Editor’s Pick: Second Childhood by Fanny Howe
How much of a poet’s biography can be read into (or behind) a book of poems? In the case of Fanny Howe’s latest collection, Second Childhood, the temptation to project a life onto the page is irresistible, but the author herself cautions against such a reading. In a recent interview, Howe admitted: “The ‘I’ in my poems is a stranger to me, someone ‘sent forth’ like a character in a novel to explore the bizarre nature of being, to touch and feel surfaces, to wander as a child does, invisible, without power” (nationalbook.org). Nevertheless, human empathy tantalizes us to unearth the archaeological self beneath the lyric “I” in poetry, and Howe’s poems invite readers to imagine the author as a child wandering through her work.
As Howe’s own “strangeness” to herself suggests, prior to the disconnect between poet and persona is the disconnect between the various selves that make up a life, despite the seeming coherence implied by the single name on a book’s title page. “You’re like someone crossing a border daily,” Howe writes, “a person who is to itself unknown” (“Between Delays”). Under the rubric of a title like Second Childhood, the reader might wonder what sort of return such a rebirth or rejuvenation entails, especially when the repeated impulse is to “stop becoming an adult,” to shed the weight of “luggage from the twentieth century.” Yet for the speakers in Howe’s poems, the apparent chasm between childhood and adulthood implies that those gardens of innocence will never be fully recaptured: “I’ve lost my child at the bend where we parted. / We will never come back to that hour” (“The Monk and Her Seaside Dreams”).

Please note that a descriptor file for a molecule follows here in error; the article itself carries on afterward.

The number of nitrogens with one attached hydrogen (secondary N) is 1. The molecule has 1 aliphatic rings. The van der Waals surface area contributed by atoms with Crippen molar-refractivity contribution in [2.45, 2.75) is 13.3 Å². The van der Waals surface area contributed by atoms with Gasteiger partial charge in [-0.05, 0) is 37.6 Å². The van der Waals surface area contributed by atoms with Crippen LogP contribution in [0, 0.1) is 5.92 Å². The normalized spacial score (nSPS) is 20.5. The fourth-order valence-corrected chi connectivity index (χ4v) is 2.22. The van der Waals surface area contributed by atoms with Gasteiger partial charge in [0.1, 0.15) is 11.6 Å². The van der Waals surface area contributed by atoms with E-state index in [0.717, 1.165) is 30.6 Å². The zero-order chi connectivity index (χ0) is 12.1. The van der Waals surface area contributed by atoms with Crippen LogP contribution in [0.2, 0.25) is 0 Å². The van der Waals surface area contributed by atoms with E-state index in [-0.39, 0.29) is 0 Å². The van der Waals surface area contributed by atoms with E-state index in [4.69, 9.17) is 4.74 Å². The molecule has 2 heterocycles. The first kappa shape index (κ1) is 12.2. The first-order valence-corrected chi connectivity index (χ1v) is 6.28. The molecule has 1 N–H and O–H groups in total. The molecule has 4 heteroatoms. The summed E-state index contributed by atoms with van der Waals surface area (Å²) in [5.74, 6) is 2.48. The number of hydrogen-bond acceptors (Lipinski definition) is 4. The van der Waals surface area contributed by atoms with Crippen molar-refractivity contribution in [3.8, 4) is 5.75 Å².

One recourse to the straitjacket of mortality is belief in the metaphysical, and several of Howe’s poems imagine “postulants” or “penitents” who might gain access to arcs of transcendence. In A God in the House: Poets Talk about Faith (2012), Howe speaks candidly to Ilya Kaminsky and Katherine Towler about her Catholic faith, reading Hildegard von Bingen and Simone Weil, coming to terms with “structural evil” in the world, her belief in “a God behind God,” and her “hope that there is meaning in the end.” In the context of her poetry, however, when too many gods crowd around the seeker, the author imagines using a “broom, rosary or cane” to shoo them away.
Between the bookends of childhood and the promise of “meaning in the end,” the work of the poem seeks delight in seeing through what Howe calls “gauze of a crystal kind, another kind of web of a type that doesn’t harden but swings and shimmers” (“Second Childhood”). Coming from a writer peering with wonder and defiance into the crepuscule of life, it’s a delight that readers should savor.
Editor in Chief